There have been various attempts to interpret Nicodemus' motivation. The author of this gospel, however, makes no mention of any reason why Nicodemus comes to meet Jesus at night.

Nevertheless, to the one who has come to meet him at night, Jesus says, "The light came into the world, but people preferred darkness to light, because their works were evil. For everyone who does wicked things hates the light and does not come toward the light, so that his works might not be exposed. But whoever lives the truth comes to the light, so that his works may be clearly seen as done in God" (v. 19-21).

Later on in John's gospel, at the moment of Jesus' death, Nicodemus would come forward publicly, "bringing a mixture of myrrh and aloes, weighing about one hundred pounds" for the burial of the crucified Jesus. He no longer does things "at night" (19: 39-40).

How do I measure up to the challenging words of Jesus in this passage?

Am I moving from darkness to light like Nicodemus?


4th Sunday of Lent - B (March 18, 2012)


Readings


Image:
John La Farge, Visit of Nicodemus to Christ

March 9, 2012

3rd Sunday of Lent - B (March 11, 2012)

Commentary
John 2: 13-25

God's House

Today, we hear of Jesus' cleansing of the Temple. Verses 14 and 15 mention the location of the episode. The Greek word hieron used here for "temple" has the connotation of "a building where people gather." [1]

For Jesus, it is not just a building where people come together, even if it is a temple, or a place of worship. It is His Father's house. And John used a different Greek word here. He used oikos, refering to a dwelling place, or a house. God's house is where God is present among God's people. [2]

And Jesus asserts that he himself is now God's presence among the human race (v. 19). This continues one of the teachings found in the prologue of John's Gospel, "In the beginning was the Word, and the Word was with God, and the Word was God. And the Word became flesh and made his dwelling among us, and we saw his glory, the glory as of the Father’s only Son, full of grace and truth" (1: 1,14).

In Jesus Christ, God has come to live among us.

This mystery continues in the Church, Christ's Body. The Church is not just a place that gathers people. It is where God lives among the human race.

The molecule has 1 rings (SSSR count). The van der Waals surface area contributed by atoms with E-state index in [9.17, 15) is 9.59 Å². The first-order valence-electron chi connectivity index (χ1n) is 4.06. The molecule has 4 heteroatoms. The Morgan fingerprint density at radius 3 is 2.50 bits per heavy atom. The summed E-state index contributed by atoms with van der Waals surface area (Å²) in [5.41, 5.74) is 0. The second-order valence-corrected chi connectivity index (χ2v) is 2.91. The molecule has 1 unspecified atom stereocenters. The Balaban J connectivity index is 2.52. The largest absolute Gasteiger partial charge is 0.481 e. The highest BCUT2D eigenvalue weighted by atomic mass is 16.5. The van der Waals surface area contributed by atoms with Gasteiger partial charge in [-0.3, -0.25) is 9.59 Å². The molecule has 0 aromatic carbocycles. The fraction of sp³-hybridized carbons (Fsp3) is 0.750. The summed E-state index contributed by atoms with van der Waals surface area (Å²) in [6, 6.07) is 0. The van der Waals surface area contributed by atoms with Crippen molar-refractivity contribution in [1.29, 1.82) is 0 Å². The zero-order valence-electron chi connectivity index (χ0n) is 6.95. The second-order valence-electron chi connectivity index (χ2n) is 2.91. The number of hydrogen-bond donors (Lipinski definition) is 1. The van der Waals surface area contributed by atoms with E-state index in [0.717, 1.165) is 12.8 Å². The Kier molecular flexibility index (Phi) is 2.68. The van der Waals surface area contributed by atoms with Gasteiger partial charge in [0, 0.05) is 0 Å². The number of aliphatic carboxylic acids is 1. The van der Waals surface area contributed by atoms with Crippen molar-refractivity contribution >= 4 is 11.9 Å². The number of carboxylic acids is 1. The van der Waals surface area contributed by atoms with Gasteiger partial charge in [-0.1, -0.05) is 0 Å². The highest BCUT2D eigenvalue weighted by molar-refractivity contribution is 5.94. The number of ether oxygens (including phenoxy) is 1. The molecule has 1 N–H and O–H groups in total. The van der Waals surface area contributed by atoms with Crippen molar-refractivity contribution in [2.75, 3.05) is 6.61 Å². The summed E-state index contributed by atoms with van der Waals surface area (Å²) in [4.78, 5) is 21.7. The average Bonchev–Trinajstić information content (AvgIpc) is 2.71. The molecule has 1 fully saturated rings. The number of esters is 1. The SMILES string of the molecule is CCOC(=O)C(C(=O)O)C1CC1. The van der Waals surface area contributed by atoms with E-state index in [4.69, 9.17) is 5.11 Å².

And whatever is true about the Church is true with each of its members.

How am I God's presence among the human race? How do I live that reality and mystery in my life?

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[1]. Francis J. Moloney, The Gospel of John (Sacra Pagina Series, Volume 4). Collegeville, MN, Liturgical Press, 1998; p. 77.
[2]. Ibid.

3rd Sunday of Lent - B (March 11, 2012)

March 3, 2012

2nd Sunday of Lent - B (March 4, 2012)

Commentary
Mark 9: 2-10

This is My Beloved Son

Mark began his gospel citing clearly what he intended to teach his readers, "the gospel of Jesus Christ, Son of God" (1:1)

The rest of his writing teaches us who Jesus is and how in his life, through his words and actions, Jesus reveals to us that he is the only "Son of God."

It begins with the baptism of John the Baptist, where the voice from heaven reaffirms Jesus as God's "beloved Son."

Then we learn of a Jesus who is zealously on a mission to bring God's peace and healing to the human race.

Throughout the gospel, especially when Jesus heals the sick and performs miracles, he would not allow people to speak about it to prevent any misunderstanding of who he is. He is not just a famous teacher or a powerful miracle worker.

Now, as Jesus travels to Jerusalem to undergo his passion and death, with the Transfiguration, he prepares his disciples by giving them a hint of who he truly is, God's beloved Son.

Jesus' identity as God's beloved Son will be fully revealed on the cross, which he accepted out of loving obedience to the Father's will and love for the human race. There, on the cross, through the words of the Roman centurion, Mark teaches us, "Truly this man was the Son of God" (15:39).

God's only Son lives and fulfills his identity on the cross, his ultimate sacrifice of love.

How do we live our lives as God's sons and daughters?